A lot of the language used in the first episode of this programme harbours a shame culture around being overweight or gaining weight. Within 3 minutes, Dr Mosely is discussing the rise of the ‘lockdown belly’ and how many of us have ‘piled on’ the ‘corona kilos’.
For many people, the pandemic has been an incredibly challenging, unsettling period. Between worrying about loved ones, job uncertainty, and disruption to our daily lives, many people have struggled to keep up a healthy routine.
Encouraging people to harbour guilt for this is, in our opinion, unfair and counter-productive. One volunteer openly discusses how she longs to ‘be normal’ and not think about her weight every time she eats. This mindset can be a huge obstacle for many individuals looking to change their lifestyle, and support should be offered to adjust this mindset, rather than encouraging it, so that any healthy changes can be sustained in the long run.
Considering two-thirds of people regain all the weight they lost and then some following a strict diet, it’s incredibly important to think in the long term rather than in the short term.
Stress is one of the most important factors to manage if you’re trying to lose weight, yet very few of us consider our stress levels when making healthy changes. Evidence suggests that stress can lead to weight gain, both indirectly and directly.
Near the start of the first episode, participants discuss feeling lonely, dealing with job loss, and battling with unhealthy relationships with food. All of these factors have an impact on mental health and ignoring this piece of the puzzle is likely to result in participants giving up or regaining the weight they lose (and then some) in this 21-day period.
On top of this, scaremongering people into finding out their ‘metabolic age’ only contributes to stress and anxiety. Everyone responds differently, and although some individuals might benefit from a stern push, it might simply induce further anxiety for others. We’d hope that there’s a focus on mindset and some psychological support behind the cameras, but on camera, there’s no mention of either.
At Second Nature we know that shaming people about their weight isn’t an effective weight loss strategy. Instead, education around nutrition, exercise, sleep, and stress, alongside advice from a registered dietitian or nutritionist health coach, is a much more effective and long-term approach.
The Second Nature programme provides:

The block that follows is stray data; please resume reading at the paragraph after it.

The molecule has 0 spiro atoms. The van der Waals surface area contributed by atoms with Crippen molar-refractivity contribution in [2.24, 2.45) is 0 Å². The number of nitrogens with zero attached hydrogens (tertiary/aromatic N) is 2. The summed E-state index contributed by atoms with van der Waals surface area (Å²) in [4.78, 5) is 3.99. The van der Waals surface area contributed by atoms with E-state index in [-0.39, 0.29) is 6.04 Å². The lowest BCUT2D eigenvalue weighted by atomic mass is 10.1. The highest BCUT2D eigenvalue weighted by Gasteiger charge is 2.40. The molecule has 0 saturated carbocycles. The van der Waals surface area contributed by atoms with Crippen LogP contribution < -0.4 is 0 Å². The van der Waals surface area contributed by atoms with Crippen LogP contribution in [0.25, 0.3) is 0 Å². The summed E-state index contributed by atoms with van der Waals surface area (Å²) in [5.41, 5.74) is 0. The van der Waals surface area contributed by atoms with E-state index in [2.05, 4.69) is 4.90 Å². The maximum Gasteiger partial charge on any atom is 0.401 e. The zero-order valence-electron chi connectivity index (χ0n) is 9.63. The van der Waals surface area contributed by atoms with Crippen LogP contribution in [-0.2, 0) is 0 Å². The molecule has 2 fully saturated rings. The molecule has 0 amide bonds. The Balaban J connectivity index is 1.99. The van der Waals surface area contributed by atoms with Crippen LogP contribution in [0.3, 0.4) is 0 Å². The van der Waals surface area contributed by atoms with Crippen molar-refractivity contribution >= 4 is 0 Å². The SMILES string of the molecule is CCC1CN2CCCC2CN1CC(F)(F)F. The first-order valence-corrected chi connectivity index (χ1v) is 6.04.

A barrier that many of us face is the time and cost commitments that in-person programmes demand. The Second Nature programme is done entirely digitally, so you get all these benefits from the comfort of your home at a time that suits you, without paying for travel or taking time off work.
The Direct trial doesn’t cut out carbohydrates, the food on the very low calorie diet (actually made by Cambridge Weight Plan) contains all food groups including carbs.
Funny that Michael Mosely and his wife have more important qualifications as Doctors rather than journalists – as did the Scarsdale diet developer. Against your red crosses I would like to reply that while shame is not beneficial neither is it of any help to tell an overweight person that it is OK – On a purely health basis it is not OK – it is killing them. An attention grabbing title may just motivate people to try harder and while I would agree that a very low calorie diet is not for everyone, please take into consideration that there are many people who can eat 2000 calories plus without any real nutrition. Better to get 800 calories of fish meat, veg and fruits than 2000 calories which includes lots of treats to make you “feel better”. Having battled with weight for most of my life it is my experience that the only way to get or keep slim is to eat less food and ensure there is enough protein, vitamins and minerals to stay as healthy as possible. One of my best friends and greatest supporters has always maintained that when given the list of excuses for being overweight that it is strange that no one ever came out of a concentration camp overweight. Sad but true
Hi Trudie, thank you for your comment! We totally agree that telling people who have weight to lose that it’s healthy isn’t the right route. However, we’d argue that there’s a difference between shaming individuals who’re looking to lose weight and actually supporting and educating them (including supporting their mental health). Evidence suggests that a lower-carb approach results in weight loss which is sustained over a long period of time. You can find out more details about a lower-carb diet in our guide here. Many people on our programme find that they aren’t hungry, which helps them stick to their healthy eating plan. On a calorie-restricted diet, people are often left unsatisfied, which can lead to them giving up after a period.
Fantastic article. I do find that stereotypical ‘lockdown belly’s as was described by the program is quite unsupported of those who have actually lost weight since lockdown.
An excellent article. Very informative with plenty of common sense points.